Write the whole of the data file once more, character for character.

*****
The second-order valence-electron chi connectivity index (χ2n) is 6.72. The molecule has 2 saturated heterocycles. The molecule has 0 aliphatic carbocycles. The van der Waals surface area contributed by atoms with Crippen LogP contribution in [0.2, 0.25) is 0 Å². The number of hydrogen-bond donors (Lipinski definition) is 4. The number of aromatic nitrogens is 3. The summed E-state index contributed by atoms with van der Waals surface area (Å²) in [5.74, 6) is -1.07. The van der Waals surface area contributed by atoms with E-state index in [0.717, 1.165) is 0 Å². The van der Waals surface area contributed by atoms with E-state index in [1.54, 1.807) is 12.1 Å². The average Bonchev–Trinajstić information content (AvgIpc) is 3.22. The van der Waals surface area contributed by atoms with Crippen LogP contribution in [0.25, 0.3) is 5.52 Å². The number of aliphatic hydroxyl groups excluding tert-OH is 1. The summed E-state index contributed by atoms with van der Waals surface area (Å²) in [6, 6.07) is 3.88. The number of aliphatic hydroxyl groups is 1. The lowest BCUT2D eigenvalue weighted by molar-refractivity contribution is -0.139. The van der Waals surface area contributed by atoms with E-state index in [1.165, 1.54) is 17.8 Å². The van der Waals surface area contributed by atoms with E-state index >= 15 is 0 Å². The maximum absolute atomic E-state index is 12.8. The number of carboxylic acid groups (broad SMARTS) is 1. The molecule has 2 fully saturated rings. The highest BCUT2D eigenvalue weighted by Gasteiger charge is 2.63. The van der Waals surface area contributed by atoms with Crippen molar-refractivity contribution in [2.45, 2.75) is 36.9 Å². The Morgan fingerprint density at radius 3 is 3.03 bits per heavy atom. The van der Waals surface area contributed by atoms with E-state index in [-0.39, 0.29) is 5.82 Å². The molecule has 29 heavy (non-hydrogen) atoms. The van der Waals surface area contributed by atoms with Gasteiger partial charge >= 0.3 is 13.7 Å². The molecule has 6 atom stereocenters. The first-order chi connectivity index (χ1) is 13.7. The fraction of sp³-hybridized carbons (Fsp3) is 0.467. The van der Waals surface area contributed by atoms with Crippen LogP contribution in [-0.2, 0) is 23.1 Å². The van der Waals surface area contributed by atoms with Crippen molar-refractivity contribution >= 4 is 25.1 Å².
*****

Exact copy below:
The second-order valence-electron chi connectivity index (χ2n) is 6.72. The molecule has 2 saturated heterocycles. The molecule has 0 aliphatic carbocycles. The van der Waals surface area contributed by atoms with Crippen LogP contribution in [0.2, 0.25) is 0 Å². The number of hydrogen-bond donors (Lipinski definition) is 4. The number of aromatic nitrogens is 3. The summed E-state index contributed by atoms with van der Waals surface area (Å²) in [5.74, 6) is -1.07. The van der Waals surface area contributed by atoms with E-state index in [0.717, 1.165) is 0 Å². The van der Waals surface area contributed by atoms with E-state index in [1.54, 1.807) is 12.1 Å². The average Bonchev–Trinajstić information content (AvgIpc) is 3.22. The van der Waals surface area contributed by atoms with Crippen LogP contribution in [0.25, 0.3) is 5.52 Å². The number of aliphatic hydroxyl groups excluding tert-OH is 1. The summed E-state index contributed by atoms with van der Waals surface area (Å²) in [6, 6.07) is 3.88. The number of aliphatic hydroxyl groups is 1. The lowest BCUT2D eigenvalue weighted by molar-refractivity contribution is -0.139. The van der Waals surface area contributed by atoms with E-state index in [1.165, 1.54) is 17.8 Å². The van der Waals surface area contributed by atoms with E-state index >= 15 is 0 Å². The maximum absolute atomic E-state index is 12.8. The number of carboxylic acid groups (broad SMARTS) is 1. The molecule has 2 fully saturated rings. The highest BCUT2D eigenvalue weighted by Gasteiger charge is 2.63. The van der Waals surface area contributed by atoms with Crippen molar-refractivity contribution in [2.45, 2.75) is 36.9 Å². The Morgan fingerprint density at radius 3 is 3.03 bits per heavy atom. The van der Waals surface area contributed by atoms with E-state index in [-0.39, 0.29) is 5.82 Å². The molecule has 29 heavy (non-hydrogen) atoms. The van der Waals surface area contributed by atoms with Gasteiger partial charge >= 0.3 is 13.7 Å². The molecule has 6 atom stereocenters. The first-order chi connectivity index (χ1) is 13.7. The fraction of sp³-hybridized carbons (Fsp3) is 0.467. The van der Waals surface area contributed by atoms with Crippen LogP contribution in [-0.2, 0) is 23.1 Å². The van der Waals surface area contributed by atoms with Crippen molar-refractivity contribution >= 4 is 25.1 Å².